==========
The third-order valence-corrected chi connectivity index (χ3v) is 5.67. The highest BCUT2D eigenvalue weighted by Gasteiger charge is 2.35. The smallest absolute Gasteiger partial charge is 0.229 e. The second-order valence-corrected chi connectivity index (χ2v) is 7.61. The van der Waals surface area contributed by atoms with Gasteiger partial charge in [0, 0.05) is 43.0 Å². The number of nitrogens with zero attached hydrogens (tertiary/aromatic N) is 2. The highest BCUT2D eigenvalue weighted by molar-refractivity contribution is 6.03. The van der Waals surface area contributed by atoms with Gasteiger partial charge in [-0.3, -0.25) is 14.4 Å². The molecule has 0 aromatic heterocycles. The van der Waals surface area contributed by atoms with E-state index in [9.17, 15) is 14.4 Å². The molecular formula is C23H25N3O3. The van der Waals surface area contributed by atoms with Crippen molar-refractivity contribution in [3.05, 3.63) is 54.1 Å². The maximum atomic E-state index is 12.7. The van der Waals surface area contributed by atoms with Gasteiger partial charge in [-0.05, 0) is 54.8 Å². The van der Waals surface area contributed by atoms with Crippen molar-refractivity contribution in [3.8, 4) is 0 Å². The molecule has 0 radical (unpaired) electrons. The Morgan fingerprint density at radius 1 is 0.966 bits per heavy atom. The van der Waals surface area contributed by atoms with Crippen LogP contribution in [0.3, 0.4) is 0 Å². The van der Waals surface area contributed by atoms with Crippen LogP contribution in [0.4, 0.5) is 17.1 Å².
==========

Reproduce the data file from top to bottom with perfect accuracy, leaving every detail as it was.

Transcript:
The third-order valence-corrected chi connectivity index (χ3v) is 5.67. The highest BCUT2D eigenvalue weighted by Gasteiger charge is 2.35. The smallest absolute Gasteiger partial charge is 0.229 e. The second-order valence-corrected chi connectivity index (χ2v) is 7.61. The van der Waals surface area contributed by atoms with Gasteiger partial charge in [0, 0.05) is 43.0 Å². The number of nitrogens with zero attached hydrogens (tertiary/aromatic N) is 2. The highest BCUT2D eigenvalue weighted by molar-refractivity contribution is 6.03. The van der Waals surface area contributed by atoms with Gasteiger partial charge in [-0.3, -0.25) is 14.4 Å². The molecule has 0 aromatic heterocycles. The van der Waals surface area contributed by atoms with E-state index in [9.17, 15) is 14.4 Å². The molecular formula is C23H25N3O3. The van der Waals surface area contributed by atoms with Crippen molar-refractivity contribution in [3.05, 3.63) is 54.1 Å². The maximum atomic E-state index is 12.7. The van der Waals surface area contributed by atoms with Gasteiger partial charge in [-0.05, 0) is 54.8 Å². The van der Waals surface area contributed by atoms with Crippen molar-refractivity contribution in [3.8, 4) is 0 Å². The molecule has 0 radical (unpaired) electrons. The Morgan fingerprint density at radius 1 is 0.966 bits per heavy atom. The van der Waals surface area contributed by atoms with Crippen LogP contribution in [0.3, 0.4) is 0 Å². The van der Waals surface area contributed by atoms with Crippen LogP contribution in [0.4, 0.5) is 17.1 Å².